02/06/15 2:00pm
02/06/2015 2:00 PM
A helicopter at East Hampton Airport. (Credit: Kyril Bromley/The East Hampton Press, file)

A helicopter at East Hampton Airport. (Credit: Kyril Bromley/The East Hampton Press, file)

Battle lines have been drawn by the Town of East Hampton in the war over excessive helicopter noise plaguing East End residents, especially those on the North Fork, Shelter Island and around the airport.

The board has crafted a local law to take control of the town’s airport and put significant restrictions on aircraft traffic.

The draft law, still subject to a public hearing and a vote, was announced at an East Hampton Town Board work session Wednesday and would:

• ban all helicopters on weekends during the summer season; (more…)

01/06/15 8:00am
01/06/2015 8:00 AM
A helicopter at East Hampton Airport last year. (Credit: Kyril Bromley/The East Hampton Press)

A helicopter at East Hampton Airport last year. (Credit: Kyril Bromley/The East Hampton Press)

The East Hampton Town Board did nothing, and action was taken.

What seems like a contradiction actually means that East Hampton has regained control of its airport and can finally address the issue of helicopters buzzing East End communities.

This power was gained by not applying for grants from the Federal Aviation Administration in the new year. (more…)

08/18/14 12:01pm
08/18/2014 12:01 PM
More than 200 North Fork residents upset by helicopter noise over their homes turned out last Monday night for a forum in Southold. (Credit: Jennifer Gustavson)

More than 200 North Fork residents upset by helicopter noise over their homes turned out last Monday night for a forum in Southold. (Credit: Jennifer Gustavson)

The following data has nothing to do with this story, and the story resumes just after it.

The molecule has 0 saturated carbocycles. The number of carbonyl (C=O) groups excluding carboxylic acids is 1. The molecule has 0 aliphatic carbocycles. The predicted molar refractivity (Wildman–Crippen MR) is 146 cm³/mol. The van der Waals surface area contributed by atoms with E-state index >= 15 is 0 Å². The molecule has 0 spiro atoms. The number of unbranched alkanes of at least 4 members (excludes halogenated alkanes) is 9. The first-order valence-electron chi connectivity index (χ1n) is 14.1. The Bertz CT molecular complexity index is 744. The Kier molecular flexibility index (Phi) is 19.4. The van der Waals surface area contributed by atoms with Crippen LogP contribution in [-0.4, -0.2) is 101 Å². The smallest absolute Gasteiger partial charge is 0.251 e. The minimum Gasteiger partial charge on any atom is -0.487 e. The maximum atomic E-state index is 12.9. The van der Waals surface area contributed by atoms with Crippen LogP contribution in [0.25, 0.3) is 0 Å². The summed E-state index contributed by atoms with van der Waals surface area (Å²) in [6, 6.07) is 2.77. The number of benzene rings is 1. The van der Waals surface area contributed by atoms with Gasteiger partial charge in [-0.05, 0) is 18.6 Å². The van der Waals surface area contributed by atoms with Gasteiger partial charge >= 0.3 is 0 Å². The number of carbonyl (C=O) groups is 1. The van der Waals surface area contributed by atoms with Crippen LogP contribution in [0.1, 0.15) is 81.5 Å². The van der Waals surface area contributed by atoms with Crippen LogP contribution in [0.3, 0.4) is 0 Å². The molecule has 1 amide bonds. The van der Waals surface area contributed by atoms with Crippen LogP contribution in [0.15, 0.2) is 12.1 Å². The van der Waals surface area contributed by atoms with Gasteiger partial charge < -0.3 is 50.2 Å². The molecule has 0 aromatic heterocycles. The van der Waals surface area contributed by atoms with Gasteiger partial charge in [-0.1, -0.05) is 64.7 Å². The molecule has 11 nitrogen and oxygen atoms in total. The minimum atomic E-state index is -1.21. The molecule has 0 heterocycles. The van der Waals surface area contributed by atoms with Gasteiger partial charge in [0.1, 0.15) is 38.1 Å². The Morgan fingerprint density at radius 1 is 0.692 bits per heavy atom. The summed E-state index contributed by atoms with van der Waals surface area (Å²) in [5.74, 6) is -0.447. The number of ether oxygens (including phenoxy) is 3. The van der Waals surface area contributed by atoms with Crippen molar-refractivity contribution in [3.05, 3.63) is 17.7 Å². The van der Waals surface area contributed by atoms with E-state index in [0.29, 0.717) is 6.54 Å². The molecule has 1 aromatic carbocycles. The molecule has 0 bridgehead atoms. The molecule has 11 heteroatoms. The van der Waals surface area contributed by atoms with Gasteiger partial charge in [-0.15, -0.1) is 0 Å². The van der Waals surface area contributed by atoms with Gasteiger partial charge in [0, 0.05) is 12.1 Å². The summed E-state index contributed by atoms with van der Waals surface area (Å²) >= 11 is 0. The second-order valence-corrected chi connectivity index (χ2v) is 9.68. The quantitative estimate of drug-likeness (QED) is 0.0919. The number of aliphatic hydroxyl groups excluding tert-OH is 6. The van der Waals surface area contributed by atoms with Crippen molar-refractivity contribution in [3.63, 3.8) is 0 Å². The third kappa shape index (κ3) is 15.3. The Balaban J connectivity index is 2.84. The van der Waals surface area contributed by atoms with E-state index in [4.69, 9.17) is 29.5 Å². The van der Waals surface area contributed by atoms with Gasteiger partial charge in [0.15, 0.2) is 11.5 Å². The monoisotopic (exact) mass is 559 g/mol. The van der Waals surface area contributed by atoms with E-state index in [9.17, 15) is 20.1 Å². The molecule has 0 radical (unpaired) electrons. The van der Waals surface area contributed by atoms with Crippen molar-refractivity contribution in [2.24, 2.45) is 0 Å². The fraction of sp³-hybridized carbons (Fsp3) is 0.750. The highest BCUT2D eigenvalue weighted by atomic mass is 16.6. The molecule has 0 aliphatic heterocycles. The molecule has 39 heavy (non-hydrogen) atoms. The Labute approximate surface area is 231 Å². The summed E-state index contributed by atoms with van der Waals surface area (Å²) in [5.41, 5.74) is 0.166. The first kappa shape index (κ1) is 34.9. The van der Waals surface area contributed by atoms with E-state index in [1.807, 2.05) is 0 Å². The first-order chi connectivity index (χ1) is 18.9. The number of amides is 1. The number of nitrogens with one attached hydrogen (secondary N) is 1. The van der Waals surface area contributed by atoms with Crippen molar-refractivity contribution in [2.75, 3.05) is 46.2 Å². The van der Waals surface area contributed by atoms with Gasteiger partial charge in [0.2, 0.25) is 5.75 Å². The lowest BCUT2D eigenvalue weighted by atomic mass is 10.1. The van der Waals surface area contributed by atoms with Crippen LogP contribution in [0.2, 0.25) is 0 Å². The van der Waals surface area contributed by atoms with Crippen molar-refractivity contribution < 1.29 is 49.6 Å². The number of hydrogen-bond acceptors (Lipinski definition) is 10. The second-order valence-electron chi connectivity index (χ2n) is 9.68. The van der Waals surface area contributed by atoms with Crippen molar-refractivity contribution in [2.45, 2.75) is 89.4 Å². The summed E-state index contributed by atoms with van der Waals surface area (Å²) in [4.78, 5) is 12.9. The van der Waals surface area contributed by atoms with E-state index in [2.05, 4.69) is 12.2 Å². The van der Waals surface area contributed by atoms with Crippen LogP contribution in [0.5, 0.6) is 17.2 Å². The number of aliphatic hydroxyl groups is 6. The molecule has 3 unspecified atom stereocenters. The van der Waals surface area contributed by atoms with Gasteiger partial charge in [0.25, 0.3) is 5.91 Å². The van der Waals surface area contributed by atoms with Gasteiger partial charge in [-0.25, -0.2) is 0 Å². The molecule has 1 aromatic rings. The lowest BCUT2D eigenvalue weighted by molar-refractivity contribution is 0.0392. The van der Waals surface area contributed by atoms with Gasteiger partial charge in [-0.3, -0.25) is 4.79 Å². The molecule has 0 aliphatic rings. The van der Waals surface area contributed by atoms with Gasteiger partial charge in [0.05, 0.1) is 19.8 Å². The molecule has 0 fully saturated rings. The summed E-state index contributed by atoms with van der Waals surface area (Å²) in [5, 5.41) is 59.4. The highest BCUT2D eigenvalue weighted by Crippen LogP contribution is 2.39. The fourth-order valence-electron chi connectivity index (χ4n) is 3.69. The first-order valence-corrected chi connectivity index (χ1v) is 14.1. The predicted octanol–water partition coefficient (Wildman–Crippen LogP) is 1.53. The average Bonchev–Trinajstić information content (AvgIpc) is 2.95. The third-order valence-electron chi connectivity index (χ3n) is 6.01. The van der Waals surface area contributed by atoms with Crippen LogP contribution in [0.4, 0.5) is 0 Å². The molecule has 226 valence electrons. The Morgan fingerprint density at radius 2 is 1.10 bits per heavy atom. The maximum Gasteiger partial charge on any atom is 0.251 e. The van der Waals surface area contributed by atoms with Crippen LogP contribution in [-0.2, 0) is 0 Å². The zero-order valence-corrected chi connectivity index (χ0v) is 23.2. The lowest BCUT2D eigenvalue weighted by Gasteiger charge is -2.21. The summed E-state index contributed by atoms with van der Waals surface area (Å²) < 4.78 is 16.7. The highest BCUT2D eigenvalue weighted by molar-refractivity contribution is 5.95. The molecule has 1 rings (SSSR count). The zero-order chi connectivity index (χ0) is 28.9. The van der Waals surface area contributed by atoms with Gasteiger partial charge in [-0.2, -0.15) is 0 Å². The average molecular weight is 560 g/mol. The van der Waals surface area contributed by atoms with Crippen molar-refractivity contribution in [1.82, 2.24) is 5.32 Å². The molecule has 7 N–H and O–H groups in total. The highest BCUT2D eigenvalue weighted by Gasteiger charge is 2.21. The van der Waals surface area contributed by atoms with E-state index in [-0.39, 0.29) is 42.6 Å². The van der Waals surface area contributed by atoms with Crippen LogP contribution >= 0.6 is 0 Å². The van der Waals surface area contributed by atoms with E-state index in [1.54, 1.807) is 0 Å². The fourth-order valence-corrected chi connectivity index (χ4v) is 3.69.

The hundreds of East End residents planning to protest helicopter noise during the East Hampton Town Board’s next regular meeting on Thursday are being asked to wait another week to voice their concerns.  (more…)

07/18/14 12:00pm
07/18/2014 12:00 PM
Charles Reichert (right), owner of IGA in Southold and Greenport, was one of few who spoke out  against the ban. (Credit: Carrie Miller)

Charles Reichert (right), owner of IGA in Southold and Greenport, was one of few who spoke out against the ban. (Credit: Carrie Miller)

It wasn’t quite the mixed bag of opinions expected at Thursday night’s Southold Town plastic bag ban forum, where the overwhelming majority of attendees spoke in favor of the ban.

The forum, which featured a panel of six representatives from all sides of the debate, came following a pitch to ban plastic bags across the East End started by members of the East End Supervisors and Mayors Association.  (more…)

10/16/13 11:05am
10/16/2013 11:05 AM
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Four fishermen are facing felony charges after they were reportedly caught by the Department of Environmental Conservation illegally spearing 74 striped bass, valued at more than $3,000 over the legal limit.